Fattoria della Talosa–Vino Nobile di Montepulciano, Ornellaia–Super-Tuscan, Cordella–Montalcino In May 2018, I spent a delightful week in Tuscany. I wasn’t alone, though. Melody, author of the blog, Meals With Mel accompanied me on this little adventure around Florence and the Tuscan countryside. We had a fabulous time wandering around the beautiful city of Florence and marveling at the many masterpieces of Renaissance art and architecture—including the Duomo, a cathedral with a terracotta-tiled dome engineered by Brunelleschi and a bell tower by Giotto. We visited The Galleria dell’ Accademia which displays Michelangelo’s, “David” sculpture as well as the Uffizi Gallery which exhibits Botticelli’s, “The Birth of Venus.” Once in the countryside, we enjoyed lots of sunshine and blue skies while truffle hunting at a beautiful farm and vineyard called, Fattoria Santa Vittoria. And, of course, we had some of the most beautiful wines in the world—mainly, but not entirely, comprised of the Sangiovese grape, an Italian red grape variety that derives its name from the Latin sanguis Jovis, “the blood of Jupiter.” For those of you who may not be familiar with the wines of central Italy, The Apennine Mountains, which run the length of the Italian Peninsula, dominant the wine regions of this area. Grapes are planted in the hills and valleys of this mountain range with altitude providing a moderating influence on the hot climate. It’s also important to mention that the coastal areas on both sides of the country […]
When I think of summertime, there are a few things that always come to mind—mostly, because I grew up in the rural South. But, there’s just nothing like the sound of cicadas singing in the trees on a warm summer evening, a night sky so dark that you can see the Milky Way and almost every constellation. And, of course, fresh tomatoes picked right out of the garden—sliced and enjoyed between two pieces of bread with a bit of butter, mayonnaise, salt, and pepper…the classic tomato sandwich. My first memories of this iconic Southern treat were made while visiting my grandma. As a child, I would spend a week with Grandma and Grandaddy Dooley every summer. Grandma was a Sunday School teacher for many years, and she taught Bible School during the week I visited. I still remember the experience so clearly: riding the church bus around curvy, back country roads to Mt. Zion Baptist Church; listening to Grandma tell us a Bible story about Jesus and making a special craft in her classroom; singing “This Little Light of Mine” during choir practice; and, running around the old church cemetery as the sun set chasing lightening bugs with the other children. Anyway, it was during one of my week long summertime visits that I encountered the tomato sandwich. Most everybody in this rural area had a garden, and Grandaddy Dooley took pride in his tomatoes. So, there were plenty to […]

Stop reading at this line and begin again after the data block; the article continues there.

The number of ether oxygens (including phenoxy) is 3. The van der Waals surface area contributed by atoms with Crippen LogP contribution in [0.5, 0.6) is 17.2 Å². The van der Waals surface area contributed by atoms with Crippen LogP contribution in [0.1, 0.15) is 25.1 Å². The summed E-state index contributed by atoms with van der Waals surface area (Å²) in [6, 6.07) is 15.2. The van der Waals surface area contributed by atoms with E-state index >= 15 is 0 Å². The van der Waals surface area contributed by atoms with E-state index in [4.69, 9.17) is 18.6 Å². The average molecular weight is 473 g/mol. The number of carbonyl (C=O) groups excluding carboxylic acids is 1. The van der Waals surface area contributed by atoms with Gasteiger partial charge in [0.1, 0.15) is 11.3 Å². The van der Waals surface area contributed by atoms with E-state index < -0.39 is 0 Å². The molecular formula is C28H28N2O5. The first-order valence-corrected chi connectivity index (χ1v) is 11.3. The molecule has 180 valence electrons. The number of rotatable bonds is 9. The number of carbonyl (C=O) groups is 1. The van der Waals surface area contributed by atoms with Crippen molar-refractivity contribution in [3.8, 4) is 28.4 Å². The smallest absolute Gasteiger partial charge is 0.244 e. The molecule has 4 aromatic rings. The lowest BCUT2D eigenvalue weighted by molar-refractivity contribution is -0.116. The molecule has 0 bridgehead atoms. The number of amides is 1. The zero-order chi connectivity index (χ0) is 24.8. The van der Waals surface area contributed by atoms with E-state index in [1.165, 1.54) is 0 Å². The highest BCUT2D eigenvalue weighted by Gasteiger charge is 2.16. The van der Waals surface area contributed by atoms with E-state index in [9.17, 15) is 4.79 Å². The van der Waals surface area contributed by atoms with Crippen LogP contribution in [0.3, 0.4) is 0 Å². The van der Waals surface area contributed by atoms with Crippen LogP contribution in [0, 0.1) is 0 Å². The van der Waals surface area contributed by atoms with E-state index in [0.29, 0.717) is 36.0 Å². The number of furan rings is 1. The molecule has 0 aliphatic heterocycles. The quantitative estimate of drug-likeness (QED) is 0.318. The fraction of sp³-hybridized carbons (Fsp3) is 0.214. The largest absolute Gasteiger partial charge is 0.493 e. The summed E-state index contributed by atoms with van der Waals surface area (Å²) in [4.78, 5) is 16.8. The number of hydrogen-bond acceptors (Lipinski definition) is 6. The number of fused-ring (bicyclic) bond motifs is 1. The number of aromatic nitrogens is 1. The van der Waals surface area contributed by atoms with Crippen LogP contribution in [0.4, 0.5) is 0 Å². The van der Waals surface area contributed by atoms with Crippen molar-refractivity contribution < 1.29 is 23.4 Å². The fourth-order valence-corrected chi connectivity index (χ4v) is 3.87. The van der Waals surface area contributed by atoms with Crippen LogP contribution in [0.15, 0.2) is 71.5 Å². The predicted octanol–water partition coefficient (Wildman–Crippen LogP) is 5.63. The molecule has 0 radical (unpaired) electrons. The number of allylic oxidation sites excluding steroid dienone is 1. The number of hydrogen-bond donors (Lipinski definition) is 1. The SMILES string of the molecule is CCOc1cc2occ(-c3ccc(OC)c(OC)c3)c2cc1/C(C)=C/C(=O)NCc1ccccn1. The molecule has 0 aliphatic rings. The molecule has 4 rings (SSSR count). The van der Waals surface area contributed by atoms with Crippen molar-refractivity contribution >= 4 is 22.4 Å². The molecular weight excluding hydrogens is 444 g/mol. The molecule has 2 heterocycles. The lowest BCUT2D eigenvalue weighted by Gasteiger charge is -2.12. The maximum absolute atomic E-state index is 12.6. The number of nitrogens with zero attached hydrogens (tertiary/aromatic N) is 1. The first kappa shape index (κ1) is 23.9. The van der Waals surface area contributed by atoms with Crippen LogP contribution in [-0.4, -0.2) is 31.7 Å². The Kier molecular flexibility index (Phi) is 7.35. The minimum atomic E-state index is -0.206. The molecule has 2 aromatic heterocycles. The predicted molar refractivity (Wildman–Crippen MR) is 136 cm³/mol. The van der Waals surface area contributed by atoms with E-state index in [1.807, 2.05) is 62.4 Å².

Birth of Venus by Sandro Botticelli, 1486 Uffizi Gallery Florence, Italy Liberty of Poetry by Pio Fedi, 1870 Santa Croce Florence, Italy Atop playwright Giovanni Battista Niccolini’s tomb in the basilica of Santa Croce is a statue remarkably similar to New York’s Statue of Liberty. Both depict a woman in neoclassical robes with a crown of rays, standing on a broken chain, her right arm uplifted. Pio Fedi started to design the Florentine statue, known as Liberty of Poetry, in 1870. It was the same year in which Frédéric Auguste Bartholdi, designer of the New York Statue of Liberty, was in Italy, fighting alongside General Garibaldi during the Franco-Prussian War. The Coronation Portrait of Queen Elizabeth I by Unknown English artist oil on panel, circa 1600 National Portrait Gallery London, England Psyche Revived by Cupid’s Kiss Front view Marble by Antonio Canova (1757-1822) Musée du Louvre Paris, France Venus Bordeaux, 2001 Chateau Smith Haut Lafitte by Jim Dine (American, b. 1935) Bordeaux, France The Kiss Bronze by Auguste Rodin Outside the Musée de l‘Orangerie Paris, France
Tuscany, Italy We have two lives: the one we learn with….and the life we live after that. ~Bernard Malmud Have a wonderful week!
“Cheerfulness,” 14 X 18, acrylic on canvas by Tonya R. Hengerer “Daring enthusiasm And abiding cheerfulness Can accomplish everything on earth Without fail.” ~Sri Chinmoy Farmguy and I love England, especially the Cotswolds, and one of our favorite places to spend an afternoon is Kiftsgate Court Gardens. It’s located very near Hidcote Manor Garden and is situated above the village of Mickleton in the county of Gloucestershire, in the far north of the county close to the border with both Worcestershire and Warwickshire. The gardens, famed for its roses, are the creation of three generations of women gardeners. Started by Heather Muir in the 1920s, continued by Diany Binny from 1950, and now looked after by Anne Chambers and her husband. Kiftsgate Court is currently the home of the Chambers family. My latest painting, “Cheerfulness,” was inspired by a photograph I took during one of our visits at this lovely garden. *As always, lots of gratitude to my friend and art teacher, Janet Wimmer for her input and guidance. 🙂 Wishing everyone a wonderful weekend!